Too Much Work is Less Fun

Today due to a combination of factors – old age forgetfulness and a busy day at work – I neglected to secure tickets to the Doctor Who convention, Gallifrey One, that I have been attending for the last six years. When we started to attend Gally way back when, it was something we did at the last minute (heck we registered at the convention) and you could either purchase a day or the whole weekend. Gallifrey One to me, was always about a fun casual atmosphere to meet and interact with stars of the show. It was a refreshing change of pace compared to what I remember about visiting conventions (cons now for the social media generation) and it made me want to return year after year.

The past few years as Doctor Who has gotten more and more popular, demand for the convention has gotten crazy! Three years ago, they first sold out a couple of months before the convention started. (I believe this was the year of the autograph incident where I was denied a Peter Davison autograph out of sheer disorganization by the volunteers – I think everyone was just overwhelmed and honestly, not a typical event.). The next year they sold out in 12 days, and this year they sold out in 75 minutes! With no Guests announced! Crazy. But you know what? The folks that put on the show have worked hard over the last 25 years to build a community that a lot of people want to visit.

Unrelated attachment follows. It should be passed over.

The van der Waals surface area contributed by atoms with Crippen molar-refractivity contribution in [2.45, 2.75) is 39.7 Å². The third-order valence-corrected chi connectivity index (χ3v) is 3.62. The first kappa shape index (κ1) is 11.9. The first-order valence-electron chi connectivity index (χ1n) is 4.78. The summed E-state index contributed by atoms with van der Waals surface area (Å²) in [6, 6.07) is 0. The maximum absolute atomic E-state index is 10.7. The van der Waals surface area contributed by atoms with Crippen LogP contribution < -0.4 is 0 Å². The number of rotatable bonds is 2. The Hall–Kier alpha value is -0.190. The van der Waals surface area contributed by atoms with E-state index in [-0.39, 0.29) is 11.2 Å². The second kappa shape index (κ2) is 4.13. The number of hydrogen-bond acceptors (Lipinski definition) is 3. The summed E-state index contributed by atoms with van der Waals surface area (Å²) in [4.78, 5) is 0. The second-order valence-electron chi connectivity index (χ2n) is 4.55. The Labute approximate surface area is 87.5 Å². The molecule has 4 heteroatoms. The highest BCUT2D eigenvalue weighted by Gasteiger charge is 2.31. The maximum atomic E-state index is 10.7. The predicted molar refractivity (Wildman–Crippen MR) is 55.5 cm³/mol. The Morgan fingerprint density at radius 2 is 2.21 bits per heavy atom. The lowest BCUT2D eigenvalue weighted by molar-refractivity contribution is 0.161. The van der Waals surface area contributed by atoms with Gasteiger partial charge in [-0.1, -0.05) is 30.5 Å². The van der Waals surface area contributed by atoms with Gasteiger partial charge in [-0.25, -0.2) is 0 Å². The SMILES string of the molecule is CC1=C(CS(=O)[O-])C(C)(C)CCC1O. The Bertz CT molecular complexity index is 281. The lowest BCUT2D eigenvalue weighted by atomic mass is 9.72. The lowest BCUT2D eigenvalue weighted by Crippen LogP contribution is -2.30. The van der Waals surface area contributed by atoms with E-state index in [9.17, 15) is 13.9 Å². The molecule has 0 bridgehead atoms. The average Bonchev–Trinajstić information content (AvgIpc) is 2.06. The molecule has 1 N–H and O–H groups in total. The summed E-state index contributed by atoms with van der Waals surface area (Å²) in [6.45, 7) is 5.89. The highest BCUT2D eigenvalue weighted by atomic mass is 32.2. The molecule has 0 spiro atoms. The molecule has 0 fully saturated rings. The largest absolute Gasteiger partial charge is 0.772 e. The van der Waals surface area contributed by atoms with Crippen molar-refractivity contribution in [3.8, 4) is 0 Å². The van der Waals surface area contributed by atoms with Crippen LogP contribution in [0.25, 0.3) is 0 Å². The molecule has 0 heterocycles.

So I have mixed emotions about not getting tickets. It is not like I wasn’t warned (the organizers were very, very clear they expected a quick sellout – even if no one had an idea that it would be this fast!), but at the same time it just seems like a lot of work to arrange your whole day around getting a ticket for something – even something you really want to do. Am I lazy? Maybe, but now that it has become work, it just seems like less fun than when you could just roll up off the street and visit the convention and instantly be part of the family. A more formal experience where you have to reserve in advance like ComicCon or brave long lines to hear people talk who, sorry, don’t do autographs (like the big stars at some of the old Star Trek conventions) is not the type of experience I am interested in, and is why I stopped going to conventions back in the 1990s. I think Gally is trying desperately to hang on to what made it so great and I do not want them to get bigger, just better.

Sadly, I can’t have my cake and eat it too. I can’t sit on my rear and hope that I will get a ticket for something just because I want it. I also can’t expect people to stop being interested in Doctor Who. Times change and unless I want to be left behind, I’ll need to do a gut check and decide if I want to invest the time to get what I want. In the meantime, there is a chance that I can try and get a ticket transfer sometime in the Fall. Hopefully I will remember to do it and not just let the whole thing slip my mind until I read something on Twitter from the many people I follow that are fans and Gally attendees. On the other hand, if I do decide to be left behind, then it has been a great ride with some great memories and I wish them all the best.

But don’t count me out just yet! I may see you all there next year!!